Wildfires Are Threatening California's Renewables Strategy
(Bloomberg) -- California’s ambitious drive to combat climate change may hinge on the fate of its biggest utility owner.
The embattled PG&E Corp. would face higher borrowing costs if its credit rating falls to junk following California’s deadliest and most destructive wildfire. That could affect the state’s green-energy strategy, potentially making solar farms more expensive and threatening investment needed to support wider use of electric vehicles, said Michael Wara, a senior research scholar at Stanford University.
Climate change has made wildfires the new abnormal in the region, but now the fires themselves may make it harder to fight climate change. California has approved a series of measures to rein in carbon emissions, and will need PG&E’s help to achieve many of its goals. The legislature passed a bill this year that would require all of its electricity to come from carbon-free sources by 2045, and became the first state to require solar panels on almost all new homes. This follows a big push about a decade ago by the state and utilities including PG&E to help make solar power a mainstream electrical source.
“California has big ambitions,” James Berger, a Los Angeles-based lawyer at Norton Rose Fulbright LLP, said in an interview. “PG&E obviously has a big role to play. That’s one of the reasons the legislature will want to make sure they don’t file for bankruptcy.”
On Thursday, Moody’s Investors Service lowered PG&E’s rating to Baa3 from Baa2, the second-lowest level of investment grade, with the possibility of further downgrade. However, the head of the California Public Utilities Commission said Thursday he can’t imagine letting the utility go bankrupt.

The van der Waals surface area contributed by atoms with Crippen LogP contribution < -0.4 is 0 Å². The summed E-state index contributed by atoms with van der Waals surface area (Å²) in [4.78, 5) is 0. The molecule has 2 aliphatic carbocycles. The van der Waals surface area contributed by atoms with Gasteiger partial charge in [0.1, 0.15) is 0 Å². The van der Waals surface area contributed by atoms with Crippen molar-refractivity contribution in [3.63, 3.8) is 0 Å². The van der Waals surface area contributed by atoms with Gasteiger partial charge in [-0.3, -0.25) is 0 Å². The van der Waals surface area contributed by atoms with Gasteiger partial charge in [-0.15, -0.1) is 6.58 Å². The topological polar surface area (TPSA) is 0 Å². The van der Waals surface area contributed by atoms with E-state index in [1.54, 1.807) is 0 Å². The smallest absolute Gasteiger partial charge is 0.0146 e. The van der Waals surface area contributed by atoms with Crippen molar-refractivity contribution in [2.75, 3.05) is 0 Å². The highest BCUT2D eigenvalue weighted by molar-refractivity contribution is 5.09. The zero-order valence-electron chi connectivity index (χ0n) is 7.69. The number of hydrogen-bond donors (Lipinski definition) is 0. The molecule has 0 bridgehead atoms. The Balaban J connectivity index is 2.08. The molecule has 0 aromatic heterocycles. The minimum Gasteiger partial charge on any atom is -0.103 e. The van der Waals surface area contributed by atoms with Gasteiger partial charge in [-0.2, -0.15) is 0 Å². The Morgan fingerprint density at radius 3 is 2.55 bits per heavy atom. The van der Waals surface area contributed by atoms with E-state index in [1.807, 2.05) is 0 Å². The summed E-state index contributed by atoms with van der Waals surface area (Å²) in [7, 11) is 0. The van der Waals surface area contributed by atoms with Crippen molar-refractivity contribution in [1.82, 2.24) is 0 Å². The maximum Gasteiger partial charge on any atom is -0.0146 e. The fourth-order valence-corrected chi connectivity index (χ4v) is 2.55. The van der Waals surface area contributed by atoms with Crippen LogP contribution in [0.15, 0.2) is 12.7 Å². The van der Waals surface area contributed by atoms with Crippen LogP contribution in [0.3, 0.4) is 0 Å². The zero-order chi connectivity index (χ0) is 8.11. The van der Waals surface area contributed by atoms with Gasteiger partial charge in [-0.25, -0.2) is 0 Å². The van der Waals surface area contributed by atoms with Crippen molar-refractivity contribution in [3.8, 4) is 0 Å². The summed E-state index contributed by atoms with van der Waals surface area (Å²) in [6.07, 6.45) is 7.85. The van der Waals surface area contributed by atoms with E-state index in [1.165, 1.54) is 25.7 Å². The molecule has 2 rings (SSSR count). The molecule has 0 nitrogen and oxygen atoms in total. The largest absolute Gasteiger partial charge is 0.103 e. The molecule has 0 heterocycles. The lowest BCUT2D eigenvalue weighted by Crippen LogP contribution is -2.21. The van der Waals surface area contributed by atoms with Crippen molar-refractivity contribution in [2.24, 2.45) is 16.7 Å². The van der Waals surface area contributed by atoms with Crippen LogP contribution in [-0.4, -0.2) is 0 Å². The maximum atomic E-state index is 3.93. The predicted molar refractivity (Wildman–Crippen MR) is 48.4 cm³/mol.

PG&E helped some big solar farms get off the ground. The San Francisco-based company signed long-term contracts to buy electricity from projects that may not have been viable without its backing. Lenders relied on PG&E’s underlying credit rating to size and price debt financings for the projects. So a PG&E downgrade could have ripple effects, prompting other downgrades for its clean-energy suppliers.
That could make the projects less valuable if their “owners want to sell them into what is the frothiest project M&A market in recent memory,” said Nathan Serota, an MBA student focusing on infrastructure and project finance at MIT’s Sloan School of Management.
It’s happened before. Fitch Ratings in September cut the ratings of a Berkshire Hathaway Inc. solar facility’s senior notes after PG&E received a downgrade. On Friday, Moody’s said it had downgraded that facility’s senior secured debt. The reason was “driven entirely” by the further weakening of PG&E’s credit quality, according to a note. A Berkshire Hathaway Energy spokeswoman said in an email before that downgrade that the company doesn’t speculate on the financial condition of businesses.
PG&E has argued that if the state wants the utility to help it meet its climate goals, the company needs to be financially viable.
Because of potentially higher financing costs due to fire risk, “we may need to pull back on some of the clean-energy projects that are so critical to our state’s ability to meet its bold clean-energy goals,” Chief Executive Officer Geisha Williams said during a July conference call with analysts.
While wildfire legislation passed this year addresses “many urgent needs, more work remains to combat the devastating threat that extreme weather and climate change pose to our state’s shared energy future,” PG&E spokeswoman Melissa Subbotin said in a statement.
PG&E said this week that it had exhausted its revolving credit lines, signaling that it was shoring up its cash as it prepares for a potential credit downgrade.
“How this situation is resolved is material to whether California achieves its clean energy and climate goals,” Wara said.
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